30 October 2007

A Campus-wide Eating Disorder


My good friend pointed out a rather disturbing fact to me the other day. Apparently, one of her classmates in global health class found that some horrible figure like 30% of the typical female college student's daily conversation is centered around food. Whether it's about what to eat, whether we should stop eating, boasting about how much we just ate, or weighing the pros and cons of going for that study-break cookie--it's all about food. Some of it in a healthy way, most of it not. The mere fact that we talk about it so much sounds pretty unhealthy to me. Once my friend mentioned this to me I noticed how much of my conversation really does revolve around food. I think I'm the last person to have an eating disorder, but it's fascinating (and horrifying) to me that my conversational skills are so limited by what I put in my stomach.

This reminds me of Michael Pollan's idea that America is afflited by a national eating disorder. As omnivores, so much of our everyday brain power is devoted to deciding what to eat--whether it's safe, what the benefits will be to us, and most of all, whether or not we desire it at the particular moment.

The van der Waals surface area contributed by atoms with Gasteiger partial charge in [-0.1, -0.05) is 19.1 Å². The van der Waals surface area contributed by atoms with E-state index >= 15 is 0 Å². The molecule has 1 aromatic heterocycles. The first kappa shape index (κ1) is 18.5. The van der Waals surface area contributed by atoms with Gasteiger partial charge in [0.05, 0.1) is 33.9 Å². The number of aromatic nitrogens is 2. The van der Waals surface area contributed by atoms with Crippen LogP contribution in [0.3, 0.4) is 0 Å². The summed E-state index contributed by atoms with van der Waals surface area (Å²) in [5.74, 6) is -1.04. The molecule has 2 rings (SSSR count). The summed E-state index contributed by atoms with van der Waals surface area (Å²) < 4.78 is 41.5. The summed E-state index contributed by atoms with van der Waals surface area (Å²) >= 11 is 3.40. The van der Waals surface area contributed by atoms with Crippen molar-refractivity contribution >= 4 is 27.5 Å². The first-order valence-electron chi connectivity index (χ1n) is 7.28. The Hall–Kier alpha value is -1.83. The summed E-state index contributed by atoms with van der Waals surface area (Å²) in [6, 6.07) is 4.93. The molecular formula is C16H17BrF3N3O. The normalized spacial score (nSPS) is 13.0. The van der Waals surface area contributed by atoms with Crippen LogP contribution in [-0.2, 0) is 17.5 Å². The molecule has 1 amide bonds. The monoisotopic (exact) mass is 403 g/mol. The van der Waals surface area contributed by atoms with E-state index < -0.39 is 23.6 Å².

I remember the days when I ran cross country in high school and could put anything and everything into my stomach. Huge plates of pasta before the big race. Waffle cones filled with double, triple scoops of cookies 'n cream ice cream. Everything except for milk--which, I found out the hard way, takes hours to digest and will slosh around uncomfortably in your stomach for everyone within ten steps of you to hear. Back then, I'm sure I talked about food a great deal, but most of it was in anticipation of what I was going to eat next. Never about whether or not I should eat something. Now, though, maybe because of the limited healthy options available to me on a college campus, or maybe because I have some kind of minor eating disorder that afflicts all American young women, so much of my brain power is put to the useless task of deciding whether it is "okay" for me to eat something or not.

I say, forget about whether or not you should eat that cookie. Who cares if there are 300 calories in it? Just eat the damn thing, and think of those 300 calories as extra energy that you'll use to power your brain in its new task of thinking about something useful.

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